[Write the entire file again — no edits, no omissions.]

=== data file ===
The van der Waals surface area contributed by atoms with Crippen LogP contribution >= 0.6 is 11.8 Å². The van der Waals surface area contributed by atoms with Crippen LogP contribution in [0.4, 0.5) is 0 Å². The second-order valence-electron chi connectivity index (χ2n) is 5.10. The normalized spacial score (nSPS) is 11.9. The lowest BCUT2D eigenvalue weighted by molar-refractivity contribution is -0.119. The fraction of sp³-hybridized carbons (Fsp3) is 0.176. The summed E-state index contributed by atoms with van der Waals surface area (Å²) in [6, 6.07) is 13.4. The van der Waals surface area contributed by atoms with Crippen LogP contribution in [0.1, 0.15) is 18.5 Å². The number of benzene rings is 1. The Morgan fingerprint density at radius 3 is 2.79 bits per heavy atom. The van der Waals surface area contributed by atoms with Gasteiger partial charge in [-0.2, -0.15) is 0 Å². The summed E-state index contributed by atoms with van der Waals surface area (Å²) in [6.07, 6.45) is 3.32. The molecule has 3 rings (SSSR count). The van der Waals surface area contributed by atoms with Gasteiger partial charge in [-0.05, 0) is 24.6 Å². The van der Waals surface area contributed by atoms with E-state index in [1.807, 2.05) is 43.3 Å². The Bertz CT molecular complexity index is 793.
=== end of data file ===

The van der Waals surface area contributed by atoms with Crippen LogP contribution >= 0.6 is 11.8 Å². The van der Waals surface area contributed by atoms with Crippen LogP contribution in [0.4, 0.5) is 0 Å². The second-order valence-electron chi connectivity index (χ2n) is 5.10. The normalized spacial score (nSPS) is 11.9. The lowest BCUT2D eigenvalue weighted by molar-refractivity contribution is -0.119. The fraction of sp³-hybridized carbons (Fsp3) is 0.176. The summed E-state index contributed by atoms with van der Waals surface area (Å²) in [6, 6.07) is 13.4. The van der Waals surface area contributed by atoms with Crippen LogP contribution in [0.1, 0.15) is 18.5 Å². The number of benzene rings is 1. The Morgan fingerprint density at radius 3 is 2.79 bits per heavy atom. The van der Waals surface area contributed by atoms with Gasteiger partial charge in [-0.2, -0.15) is 0 Å². The summed E-state index contributed by atoms with van der Waals surface area (Å²) in [6.07, 6.45) is 3.32. The molecule has 3 rings (SSSR count). The van der Waals surface area contributed by atoms with Gasteiger partial charge in [-0.05, 0) is 24.6 Å². The van der Waals surface area contributed by atoms with E-state index in [1.807, 2.05) is 43.3 Å². The Bertz CT molecular complexity index is 793.